A Portrait of the Artist as a Young Man
by James Joyce
Analysis: Three Act Plot Analysis
For a three-act plot analysis, put on your screenwriter’s hat. Moviemakers know the formula well: at the end of Act One, the main character is drawn in completely to a conflict. During Act Two, she is farthest away from her goals. At the end of Act Three, the story is resolved.
Act I wraps up as Stephen leaves the Whitsuntide play in a tizzy (Chapter Two), thus ending the first period of his childhood, and launching his restless quest for identity.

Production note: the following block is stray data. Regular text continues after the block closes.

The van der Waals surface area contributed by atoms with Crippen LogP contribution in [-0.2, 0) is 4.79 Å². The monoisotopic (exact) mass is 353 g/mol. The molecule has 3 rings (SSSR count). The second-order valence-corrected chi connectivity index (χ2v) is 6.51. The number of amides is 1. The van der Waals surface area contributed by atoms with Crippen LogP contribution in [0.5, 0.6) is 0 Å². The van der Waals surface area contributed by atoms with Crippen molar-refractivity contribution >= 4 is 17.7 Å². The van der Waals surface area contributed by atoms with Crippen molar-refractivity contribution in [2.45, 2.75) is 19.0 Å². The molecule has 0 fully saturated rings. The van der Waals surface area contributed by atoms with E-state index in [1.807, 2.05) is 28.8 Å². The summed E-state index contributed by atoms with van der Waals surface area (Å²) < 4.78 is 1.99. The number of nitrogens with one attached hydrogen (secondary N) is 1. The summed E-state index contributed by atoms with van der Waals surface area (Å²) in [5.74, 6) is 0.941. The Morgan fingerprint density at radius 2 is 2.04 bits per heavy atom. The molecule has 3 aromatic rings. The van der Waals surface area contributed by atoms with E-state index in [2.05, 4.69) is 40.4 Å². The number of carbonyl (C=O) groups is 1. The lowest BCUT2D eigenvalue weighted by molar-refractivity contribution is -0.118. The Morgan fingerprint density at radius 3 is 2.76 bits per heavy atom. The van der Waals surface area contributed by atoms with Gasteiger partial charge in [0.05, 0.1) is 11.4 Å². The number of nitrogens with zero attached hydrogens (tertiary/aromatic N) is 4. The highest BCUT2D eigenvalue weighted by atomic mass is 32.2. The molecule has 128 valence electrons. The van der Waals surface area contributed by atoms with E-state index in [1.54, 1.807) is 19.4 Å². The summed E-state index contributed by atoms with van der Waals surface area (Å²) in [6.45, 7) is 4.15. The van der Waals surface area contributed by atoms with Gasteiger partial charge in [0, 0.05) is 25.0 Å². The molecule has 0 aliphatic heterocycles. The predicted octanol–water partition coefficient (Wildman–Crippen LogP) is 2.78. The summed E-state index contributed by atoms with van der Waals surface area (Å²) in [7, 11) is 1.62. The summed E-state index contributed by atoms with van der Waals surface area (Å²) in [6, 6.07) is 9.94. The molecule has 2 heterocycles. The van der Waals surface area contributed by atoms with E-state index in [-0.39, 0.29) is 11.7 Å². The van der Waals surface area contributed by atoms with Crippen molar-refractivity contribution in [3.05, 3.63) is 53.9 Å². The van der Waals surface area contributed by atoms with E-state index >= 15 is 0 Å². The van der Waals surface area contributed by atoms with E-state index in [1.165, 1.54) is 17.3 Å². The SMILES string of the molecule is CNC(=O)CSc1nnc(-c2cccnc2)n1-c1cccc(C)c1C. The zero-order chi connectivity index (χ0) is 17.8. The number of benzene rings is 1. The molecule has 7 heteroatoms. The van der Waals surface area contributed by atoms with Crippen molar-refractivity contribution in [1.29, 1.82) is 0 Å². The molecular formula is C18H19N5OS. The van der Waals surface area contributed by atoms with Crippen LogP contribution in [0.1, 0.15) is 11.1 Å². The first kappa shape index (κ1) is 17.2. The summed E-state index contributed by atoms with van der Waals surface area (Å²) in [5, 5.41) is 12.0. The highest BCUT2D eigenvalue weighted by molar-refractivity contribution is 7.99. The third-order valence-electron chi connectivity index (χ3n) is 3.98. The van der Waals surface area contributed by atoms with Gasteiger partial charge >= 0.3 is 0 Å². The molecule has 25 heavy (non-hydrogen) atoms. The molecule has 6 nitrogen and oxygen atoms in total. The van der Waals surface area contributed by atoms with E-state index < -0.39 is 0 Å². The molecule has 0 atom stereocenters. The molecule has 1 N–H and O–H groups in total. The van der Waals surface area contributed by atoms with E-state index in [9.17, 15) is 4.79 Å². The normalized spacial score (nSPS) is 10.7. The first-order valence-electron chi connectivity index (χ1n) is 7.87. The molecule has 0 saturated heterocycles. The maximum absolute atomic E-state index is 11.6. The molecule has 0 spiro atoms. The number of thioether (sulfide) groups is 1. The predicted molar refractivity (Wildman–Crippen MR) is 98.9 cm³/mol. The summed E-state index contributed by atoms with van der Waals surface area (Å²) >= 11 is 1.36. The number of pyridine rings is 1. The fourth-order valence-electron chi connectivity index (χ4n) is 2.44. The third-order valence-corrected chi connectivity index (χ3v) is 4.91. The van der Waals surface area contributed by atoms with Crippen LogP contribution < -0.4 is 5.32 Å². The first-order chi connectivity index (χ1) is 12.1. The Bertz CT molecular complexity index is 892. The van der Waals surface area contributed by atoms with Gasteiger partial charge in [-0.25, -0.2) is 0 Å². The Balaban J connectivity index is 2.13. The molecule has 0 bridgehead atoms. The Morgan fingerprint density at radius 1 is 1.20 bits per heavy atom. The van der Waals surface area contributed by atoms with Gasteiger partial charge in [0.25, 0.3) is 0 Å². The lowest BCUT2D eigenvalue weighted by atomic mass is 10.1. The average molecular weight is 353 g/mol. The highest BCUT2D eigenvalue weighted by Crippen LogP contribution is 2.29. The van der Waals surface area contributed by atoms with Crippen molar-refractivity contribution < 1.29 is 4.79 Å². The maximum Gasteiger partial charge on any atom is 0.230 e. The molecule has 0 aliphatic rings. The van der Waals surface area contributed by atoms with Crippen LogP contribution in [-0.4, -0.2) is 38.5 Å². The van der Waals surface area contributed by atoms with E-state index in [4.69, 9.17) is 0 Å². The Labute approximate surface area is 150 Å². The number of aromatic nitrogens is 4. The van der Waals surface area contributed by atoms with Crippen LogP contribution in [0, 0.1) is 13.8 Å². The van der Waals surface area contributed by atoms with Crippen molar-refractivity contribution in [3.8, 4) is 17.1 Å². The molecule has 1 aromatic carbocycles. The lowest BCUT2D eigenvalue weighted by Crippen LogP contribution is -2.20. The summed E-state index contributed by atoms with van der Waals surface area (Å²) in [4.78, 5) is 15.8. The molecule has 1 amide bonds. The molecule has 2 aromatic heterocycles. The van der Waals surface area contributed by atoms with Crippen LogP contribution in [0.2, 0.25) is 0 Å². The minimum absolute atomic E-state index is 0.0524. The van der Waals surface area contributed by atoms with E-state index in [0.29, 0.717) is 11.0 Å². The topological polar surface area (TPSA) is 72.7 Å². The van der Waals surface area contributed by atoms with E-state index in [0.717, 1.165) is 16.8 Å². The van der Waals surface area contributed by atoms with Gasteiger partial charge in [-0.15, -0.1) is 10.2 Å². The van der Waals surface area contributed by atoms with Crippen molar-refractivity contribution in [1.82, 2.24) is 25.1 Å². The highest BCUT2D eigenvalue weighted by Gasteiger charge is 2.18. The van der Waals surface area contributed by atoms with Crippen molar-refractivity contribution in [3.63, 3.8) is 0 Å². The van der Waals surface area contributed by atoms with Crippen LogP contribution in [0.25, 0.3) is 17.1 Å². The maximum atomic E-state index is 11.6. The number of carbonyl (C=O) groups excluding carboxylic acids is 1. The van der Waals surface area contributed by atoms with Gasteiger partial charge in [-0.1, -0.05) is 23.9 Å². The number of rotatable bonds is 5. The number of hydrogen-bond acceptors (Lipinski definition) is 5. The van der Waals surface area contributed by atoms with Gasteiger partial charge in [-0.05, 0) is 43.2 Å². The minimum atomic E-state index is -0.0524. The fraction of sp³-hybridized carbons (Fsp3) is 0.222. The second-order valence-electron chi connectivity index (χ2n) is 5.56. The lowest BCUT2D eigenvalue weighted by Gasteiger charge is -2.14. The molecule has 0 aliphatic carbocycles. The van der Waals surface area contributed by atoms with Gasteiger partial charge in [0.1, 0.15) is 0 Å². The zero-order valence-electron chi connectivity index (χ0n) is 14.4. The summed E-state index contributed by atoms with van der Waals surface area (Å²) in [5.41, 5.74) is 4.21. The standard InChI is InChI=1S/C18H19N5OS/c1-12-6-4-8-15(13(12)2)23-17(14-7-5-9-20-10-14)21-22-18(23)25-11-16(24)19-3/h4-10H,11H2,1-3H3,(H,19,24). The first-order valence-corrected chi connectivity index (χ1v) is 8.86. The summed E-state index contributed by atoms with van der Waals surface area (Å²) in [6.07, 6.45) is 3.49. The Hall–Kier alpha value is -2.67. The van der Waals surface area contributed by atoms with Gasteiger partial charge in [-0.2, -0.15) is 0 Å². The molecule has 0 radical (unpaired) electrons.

Father Arnall’s brutal series of tirades about hell and Stephen’s consequent religious crisis (Chapters Three and Four) mark the end of Act II, as he begins his super-pious (and markedly unartistic) period.
With Stephen’s epiphany at the seaside at the end of Chapter Four, we see him finally find an answer to his questions of identity and self-knowledge, thus setting him on the path to… his ultimate destiny.